• horse;
  • colic;
  • colon;
  • flunixin meglumine;
  • NSAIDs;
  • ischaemia;
  • recovery


Reasons for performing study: The effects of prostaglandins and nonsteroidal anti-inflammatory drugs (NSAIDs) on repair of equine intestinal mucosa are important since most horses with gastrointestinal diseases are routinely treated with NSAIDs, such as flunixin meglumine (FM), and these drugs can be toxic to equine gastrointestinal mucosa.

Hypothesis: Flunixin meglumine would not affect recovery of equine colonic mucosa in vitro, 18 h after a reversible ischaemic injury.

Methods: In 14 anaesthetised horses, a segment of pelvic flexure was subjected to 2 h of ischaemia and the horses were allowed to recover for 18 h. Seven horses received normal saline and 7 received FM, 1.1 mg/kg bwt i.v., at the end of ischaemia and 12 h later. Colonic mucosa was harvested during a second anaesthesia, 18 h after recovery from ischaemia and then horses were subjected to euthanasia. Transepithelial electrical resistance (TER) and transepithelial flux of tritiated mannitol were used to measure mucosal permeability during 4 h of incubation in Ussing chambers, with the following in vitro treatments: 1) no addition, 2) FM 14 µmol/l as powder, 3) FM 14 µmol/l in injectable form and 4) diluent for injectable FM. Histomorphological changes were assessed by light microscopy.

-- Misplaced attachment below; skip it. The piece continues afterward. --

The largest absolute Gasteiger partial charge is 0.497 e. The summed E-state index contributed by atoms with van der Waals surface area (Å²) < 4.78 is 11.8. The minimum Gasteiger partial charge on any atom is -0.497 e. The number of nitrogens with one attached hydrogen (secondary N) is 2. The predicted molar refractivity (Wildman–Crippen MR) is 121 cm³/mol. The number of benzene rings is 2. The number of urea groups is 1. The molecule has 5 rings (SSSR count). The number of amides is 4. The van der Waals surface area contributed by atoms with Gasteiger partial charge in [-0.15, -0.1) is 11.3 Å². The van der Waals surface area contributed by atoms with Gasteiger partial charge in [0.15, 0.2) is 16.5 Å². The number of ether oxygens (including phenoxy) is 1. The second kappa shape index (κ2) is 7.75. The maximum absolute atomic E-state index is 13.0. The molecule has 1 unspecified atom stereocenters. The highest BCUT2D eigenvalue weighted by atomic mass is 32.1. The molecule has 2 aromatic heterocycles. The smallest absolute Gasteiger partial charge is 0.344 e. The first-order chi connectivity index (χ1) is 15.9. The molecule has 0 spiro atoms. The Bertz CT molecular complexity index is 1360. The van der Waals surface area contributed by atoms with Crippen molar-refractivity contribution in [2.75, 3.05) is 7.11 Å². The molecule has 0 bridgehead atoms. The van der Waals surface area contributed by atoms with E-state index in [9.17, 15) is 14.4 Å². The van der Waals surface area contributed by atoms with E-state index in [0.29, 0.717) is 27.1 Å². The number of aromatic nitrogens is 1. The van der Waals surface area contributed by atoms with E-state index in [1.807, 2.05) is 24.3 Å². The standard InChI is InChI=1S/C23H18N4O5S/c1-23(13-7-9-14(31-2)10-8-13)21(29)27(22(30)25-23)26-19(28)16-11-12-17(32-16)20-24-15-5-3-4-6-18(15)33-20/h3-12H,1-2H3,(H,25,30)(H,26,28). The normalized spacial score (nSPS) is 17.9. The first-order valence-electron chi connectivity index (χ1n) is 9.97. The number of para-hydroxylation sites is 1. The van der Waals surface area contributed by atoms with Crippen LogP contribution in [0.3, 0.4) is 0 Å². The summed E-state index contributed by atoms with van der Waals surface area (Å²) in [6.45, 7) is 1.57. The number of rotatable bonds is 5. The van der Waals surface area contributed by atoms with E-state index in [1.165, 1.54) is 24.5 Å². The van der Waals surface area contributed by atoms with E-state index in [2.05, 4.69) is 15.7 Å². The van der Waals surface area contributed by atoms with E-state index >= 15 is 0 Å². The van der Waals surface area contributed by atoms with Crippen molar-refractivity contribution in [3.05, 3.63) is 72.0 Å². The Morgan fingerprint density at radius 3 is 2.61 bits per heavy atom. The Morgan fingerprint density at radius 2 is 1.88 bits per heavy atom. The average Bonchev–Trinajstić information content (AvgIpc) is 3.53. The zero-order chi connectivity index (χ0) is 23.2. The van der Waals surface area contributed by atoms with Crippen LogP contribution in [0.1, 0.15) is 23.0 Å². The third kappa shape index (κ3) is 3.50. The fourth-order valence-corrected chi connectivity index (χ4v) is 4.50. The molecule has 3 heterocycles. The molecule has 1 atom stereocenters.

Results: There were no significant differences in any of the measurements between saline and FM treated horses. The mucosal height of the ischaemic FM tissues incubated in diluent was significantly decreased compared to the nonischaemic tissues.

Conclusions: Flunixin meglumine did not adversely affect barrier integrity in ischaemic equine colonic mucosa.